1. Editor's Note: Open-Source Java: What's It To You?
With all the posturing and PR around the announcement of Java going open source, key details are missing. Even more of a mystery is how this will help corporate Java customers going forward.
Let's review: The key concept of Java, going back to its inception, was to help enterprises develop software in a saner fashion. The notion of "write once, deploy anywhere," though it had been much talked about, had never before been achieved in any kind of major commercially available environment.
OK, so now that it's mostly working, does a model for Java that's Linux-like make sense?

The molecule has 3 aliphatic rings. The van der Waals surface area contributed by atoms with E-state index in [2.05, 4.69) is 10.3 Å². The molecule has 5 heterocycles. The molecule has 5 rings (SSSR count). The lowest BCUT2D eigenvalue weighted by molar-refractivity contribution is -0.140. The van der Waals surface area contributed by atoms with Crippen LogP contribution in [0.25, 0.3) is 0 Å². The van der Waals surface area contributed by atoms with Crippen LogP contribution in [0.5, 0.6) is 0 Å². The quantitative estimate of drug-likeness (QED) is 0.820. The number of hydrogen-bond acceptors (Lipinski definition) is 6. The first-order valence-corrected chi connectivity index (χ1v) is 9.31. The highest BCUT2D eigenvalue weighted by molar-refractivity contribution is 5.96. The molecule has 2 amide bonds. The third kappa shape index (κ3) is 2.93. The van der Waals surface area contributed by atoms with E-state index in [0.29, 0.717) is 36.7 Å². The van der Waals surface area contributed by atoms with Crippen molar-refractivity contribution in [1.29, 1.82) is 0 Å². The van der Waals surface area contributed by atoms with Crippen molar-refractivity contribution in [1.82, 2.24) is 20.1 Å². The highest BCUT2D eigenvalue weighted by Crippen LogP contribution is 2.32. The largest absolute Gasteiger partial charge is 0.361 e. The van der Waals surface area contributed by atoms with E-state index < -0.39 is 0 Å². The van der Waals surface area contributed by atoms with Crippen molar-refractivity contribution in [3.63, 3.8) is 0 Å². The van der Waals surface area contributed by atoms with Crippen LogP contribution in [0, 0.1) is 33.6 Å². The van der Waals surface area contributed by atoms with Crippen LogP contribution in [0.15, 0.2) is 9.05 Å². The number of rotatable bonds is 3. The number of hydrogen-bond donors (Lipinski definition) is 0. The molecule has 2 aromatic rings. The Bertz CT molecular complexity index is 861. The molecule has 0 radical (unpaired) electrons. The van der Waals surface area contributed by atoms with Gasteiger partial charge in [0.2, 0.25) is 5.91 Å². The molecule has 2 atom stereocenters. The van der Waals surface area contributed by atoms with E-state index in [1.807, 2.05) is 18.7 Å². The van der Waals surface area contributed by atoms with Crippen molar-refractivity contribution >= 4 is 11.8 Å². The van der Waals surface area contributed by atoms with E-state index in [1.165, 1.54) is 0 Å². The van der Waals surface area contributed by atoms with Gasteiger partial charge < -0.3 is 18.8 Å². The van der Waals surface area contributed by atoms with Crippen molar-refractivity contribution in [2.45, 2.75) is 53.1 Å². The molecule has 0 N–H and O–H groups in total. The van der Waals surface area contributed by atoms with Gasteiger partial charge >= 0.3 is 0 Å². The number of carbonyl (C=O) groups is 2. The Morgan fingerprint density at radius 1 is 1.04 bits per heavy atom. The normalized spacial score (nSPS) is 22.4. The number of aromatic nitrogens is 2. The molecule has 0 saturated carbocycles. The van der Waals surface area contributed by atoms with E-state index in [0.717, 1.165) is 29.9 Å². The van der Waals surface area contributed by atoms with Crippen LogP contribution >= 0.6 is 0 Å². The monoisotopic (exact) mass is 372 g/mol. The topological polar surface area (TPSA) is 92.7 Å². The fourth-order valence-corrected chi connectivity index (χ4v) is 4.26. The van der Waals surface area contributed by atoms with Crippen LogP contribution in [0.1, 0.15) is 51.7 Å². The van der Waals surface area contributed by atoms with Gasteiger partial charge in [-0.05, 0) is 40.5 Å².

Although the core software itself will be free, that doesn't mean there aren't costs involved. Sunil Joshi, a Sun senior vice president, made this point last week when he said open source is "about making money," not about making a charitable donation to the IT industry.
There will be some cost benefit to customers, sure, but at what price? I'm wondering if the other side of the coin will be a longer development cycle and more contention over what new features and functions will be included in subsequent generations of Java. My colleague Charles Babcock points out in his story, "7 Answers To Key Questions About Java's Move To Open Source," that Linux hasn't forked--in other words, there hasn't been serious enough disagreement to cause two or more distinct development paths with Linux.
But that doesn't mean it won't happen with Java. Unlike Linux, which is just starting to make some serious money and become a major force in the corporate world, Java's got a lot of mouths to feed. I can only imagine the ensuing mud wrestling by the software vendors making their living off of and around Java.